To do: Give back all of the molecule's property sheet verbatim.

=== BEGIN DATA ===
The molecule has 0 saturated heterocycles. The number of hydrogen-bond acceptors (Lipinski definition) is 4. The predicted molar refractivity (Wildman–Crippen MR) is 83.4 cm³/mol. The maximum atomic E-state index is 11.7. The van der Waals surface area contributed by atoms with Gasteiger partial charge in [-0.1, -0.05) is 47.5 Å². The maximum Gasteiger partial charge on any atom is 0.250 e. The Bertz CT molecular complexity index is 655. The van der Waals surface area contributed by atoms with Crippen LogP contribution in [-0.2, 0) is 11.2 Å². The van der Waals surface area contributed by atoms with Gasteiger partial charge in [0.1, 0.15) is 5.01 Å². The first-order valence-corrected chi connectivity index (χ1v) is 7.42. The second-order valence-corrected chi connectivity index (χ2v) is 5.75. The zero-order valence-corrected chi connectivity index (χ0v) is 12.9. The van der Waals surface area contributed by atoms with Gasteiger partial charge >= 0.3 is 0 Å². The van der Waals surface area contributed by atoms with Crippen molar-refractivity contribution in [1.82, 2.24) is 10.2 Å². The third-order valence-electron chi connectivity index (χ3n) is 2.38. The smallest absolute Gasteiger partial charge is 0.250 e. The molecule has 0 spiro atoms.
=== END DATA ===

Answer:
The molecule has 0 saturated heterocycles. The number of hydrogen-bond acceptors (Lipinski definition) is 4. The predicted molar refractivity (Wildman–Crippen MR) is 83.4 cm³/mol. The maximum atomic E-state index is 11.7. The van der Waals surface area contributed by atoms with Gasteiger partial charge in [-0.1, -0.05) is 47.5 Å². The maximum Gasteiger partial charge on any atom is 0.250 e. The Bertz CT molecular complexity index is 655. The van der Waals surface area contributed by atoms with Crippen LogP contribution in [-0.2, 0) is 11.2 Å². The van der Waals surface area contributed by atoms with Gasteiger partial charge in [0.1, 0.15) is 5.01 Å². The first-order valence-corrected chi connectivity index (χ1v) is 7.42. The second-order valence-corrected chi connectivity index (χ2v) is 5.75. The zero-order valence-corrected chi connectivity index (χ0v) is 12.9. The van der Waals surface area contributed by atoms with Gasteiger partial charge >= 0.3 is 0 Å². The van der Waals surface area contributed by atoms with Crippen molar-refractivity contribution in [1.82, 2.24) is 10.2 Å². The third-order valence-electron chi connectivity index (χ3n) is 2.38. The smallest absolute Gasteiger partial charge is 0.250 e. The molecule has 0 spiro atoms.